Phonological disorder is a type of speech disorder known as an articulation disorder.
Children with phonological disorder do not use some or all of the speech sounds expected for their age group.
Articulation disorder; Developmental articulation disorder; Speech distortion; Sound distortion
This disorder is more common in boys.
The cause of phonological disorder in children is often unknown. Close relatives may have had speech and language problems. Other risk factors may include poverty and coming from a large family.
Phonological disorders may also be caused by:
- Problems or changes in the structure or shape of the muscles and bones that are used to make speech sounds. These changes may include cleft palate and problems with the teeth.
- Damage to parts of the brain or the nerves that control how the muscles and other structures work to create speech (such as from cerebral palsy).
Most children have problems pronouncing words early on while their speech is developing.
But by age 3, at least half of what a child says should be understood (intelligible) by a stranger.
By age 5, a child's speech should be mostly intelligible.
- The child should make most sounds correctly by age 4 or 5, except for a few sounds such as l,s, r, v, z, ch, sh, and th.
- Some of the more difficult sounds may not be completely correct, even by age 7 or 8.
Children with phonological disorder will substitute, leave off, or change sounds. These errors may make it hard for other people to understand the child. Only family members may be able to understand a child who has a more severe phonological speech disorder.
Commonly, children with this disorder have:
- Problems with words that begin with two consonants. "Friend" becomes "fiend" and "spoon" becomes "soon."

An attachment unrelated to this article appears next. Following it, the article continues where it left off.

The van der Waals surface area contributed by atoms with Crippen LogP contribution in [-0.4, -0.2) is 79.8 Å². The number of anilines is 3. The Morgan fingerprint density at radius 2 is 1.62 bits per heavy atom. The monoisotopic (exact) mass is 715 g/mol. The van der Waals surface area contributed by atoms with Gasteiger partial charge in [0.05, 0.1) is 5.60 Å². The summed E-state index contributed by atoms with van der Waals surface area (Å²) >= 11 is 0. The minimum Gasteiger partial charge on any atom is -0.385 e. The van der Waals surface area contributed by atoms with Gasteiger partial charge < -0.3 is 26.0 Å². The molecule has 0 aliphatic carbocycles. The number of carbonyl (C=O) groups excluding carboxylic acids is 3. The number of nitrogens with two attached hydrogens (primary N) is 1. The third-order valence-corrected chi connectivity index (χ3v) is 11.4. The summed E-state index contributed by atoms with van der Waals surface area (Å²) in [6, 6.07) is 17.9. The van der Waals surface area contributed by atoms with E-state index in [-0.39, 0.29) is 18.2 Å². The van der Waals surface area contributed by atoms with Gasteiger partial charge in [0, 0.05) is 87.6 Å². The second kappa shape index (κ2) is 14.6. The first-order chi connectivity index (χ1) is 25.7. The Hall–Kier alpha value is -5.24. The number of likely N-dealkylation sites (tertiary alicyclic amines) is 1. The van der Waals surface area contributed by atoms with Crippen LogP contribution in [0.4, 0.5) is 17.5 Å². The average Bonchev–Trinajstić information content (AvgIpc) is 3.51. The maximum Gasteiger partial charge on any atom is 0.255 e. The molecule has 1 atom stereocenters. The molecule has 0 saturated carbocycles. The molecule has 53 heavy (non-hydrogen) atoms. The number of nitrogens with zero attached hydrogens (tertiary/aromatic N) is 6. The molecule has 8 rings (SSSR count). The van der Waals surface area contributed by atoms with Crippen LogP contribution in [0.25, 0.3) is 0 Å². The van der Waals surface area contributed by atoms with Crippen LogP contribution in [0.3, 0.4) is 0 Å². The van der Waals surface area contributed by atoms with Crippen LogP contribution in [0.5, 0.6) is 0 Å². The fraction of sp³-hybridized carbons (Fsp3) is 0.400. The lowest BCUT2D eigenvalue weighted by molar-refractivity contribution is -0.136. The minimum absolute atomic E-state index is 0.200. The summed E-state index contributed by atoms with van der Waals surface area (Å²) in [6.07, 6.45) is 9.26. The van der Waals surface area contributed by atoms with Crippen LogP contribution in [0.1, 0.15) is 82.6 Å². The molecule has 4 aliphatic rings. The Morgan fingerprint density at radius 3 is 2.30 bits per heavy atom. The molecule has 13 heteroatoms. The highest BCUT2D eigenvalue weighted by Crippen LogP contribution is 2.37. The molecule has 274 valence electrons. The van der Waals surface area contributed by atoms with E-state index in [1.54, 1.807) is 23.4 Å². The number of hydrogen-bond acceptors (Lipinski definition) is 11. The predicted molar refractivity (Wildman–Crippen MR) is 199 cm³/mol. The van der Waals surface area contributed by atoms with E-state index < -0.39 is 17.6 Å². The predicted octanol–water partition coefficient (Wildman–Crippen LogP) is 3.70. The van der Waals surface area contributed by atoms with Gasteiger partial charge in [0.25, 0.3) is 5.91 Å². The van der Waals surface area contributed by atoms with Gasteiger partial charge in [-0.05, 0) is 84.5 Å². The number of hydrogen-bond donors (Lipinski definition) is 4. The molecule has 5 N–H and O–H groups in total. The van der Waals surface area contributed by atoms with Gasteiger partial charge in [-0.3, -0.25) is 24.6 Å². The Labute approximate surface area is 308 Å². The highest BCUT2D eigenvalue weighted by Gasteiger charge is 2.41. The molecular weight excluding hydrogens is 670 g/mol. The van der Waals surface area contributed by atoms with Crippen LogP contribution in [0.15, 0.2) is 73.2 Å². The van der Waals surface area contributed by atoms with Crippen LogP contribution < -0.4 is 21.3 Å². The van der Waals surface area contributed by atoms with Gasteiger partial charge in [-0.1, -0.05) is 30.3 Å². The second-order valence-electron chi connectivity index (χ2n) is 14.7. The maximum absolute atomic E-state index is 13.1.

- Problems with words that have a certain sound, such as words with "k," "g," or "r." The child may either leave out these sounds, not pronounce them clearly, or use a different sound in their place. (Examples include: "boo" for "book," "wabbit" for "rabbit," "nana" for "banana," "wed" for "red," and making the "s" sound with a whistle.)
Exams and Tests
Children should be examined for disorders such as:
- Cognitive problems (such as intellectual disability)
- Hearing impairment
- Neurological conditions (such as cerebral palsy)
- Physical problems (such as cleft palate)
The health care provider should ask about issues, such as whether more than one language or a certain dialect is spoken at home.
Milder forms of this disorder may disappear on their own by around age 6.
Speech therapy may be helpful for more severe symptoms or speech problems that do not get better. Therapy may help the child create the sound, for example by showing where to place the tongue or how to form the lips when making a sound.
The outcome depends on the age at which the disorder started, and how severe it is. Many children eventually develop almost normal speech.
In severe cases, the child may have problems being understood even by family members. In milder forms, the child may have difficulty being understood by people outside the immediate family. Problems with social interaction and academic performance may occur as a result.
When to Contact a Medical Professional
Call your health care provider if your child is:
- Still difficult to understand by age 4
- Still unable to make certain sounds by age 6
- Leaving out, changing, or substituting certain sounds at age 7
- Having speech problems that are making him or her worried or embarrassed at any age
Friedman O, Wang TD, Milczuk. Cleft lip and palate. In: Flint PW, Haughey BH, Lund VJ, et al, eds. Cummings Otolaryngology: Head & Neck Surgery. 5th ed. Philadelphia, PA: Saunders Elsevier; 2010:chap 186.
Simms MD, Schum RL. Language development and communication disorders, In: Kliegman RM, Behrman RE, Jenson HB, Stanton BF, eds. Nelson Textbook of Pediatrics. 19th ed. Philadelphia, PA: Elsevier Saunders; 2011:chap 32.
Reviewed By: Neil K. Kaneshiro, MD, MHA, Clinical Assistant Professor of Pediatrics, University of Washington School of Medicine, Seattle, WA. Also reviewed by David Zieve, MD, MHA, Isla Ogilvie, PhD, and the A.D.A.M. Editorial team.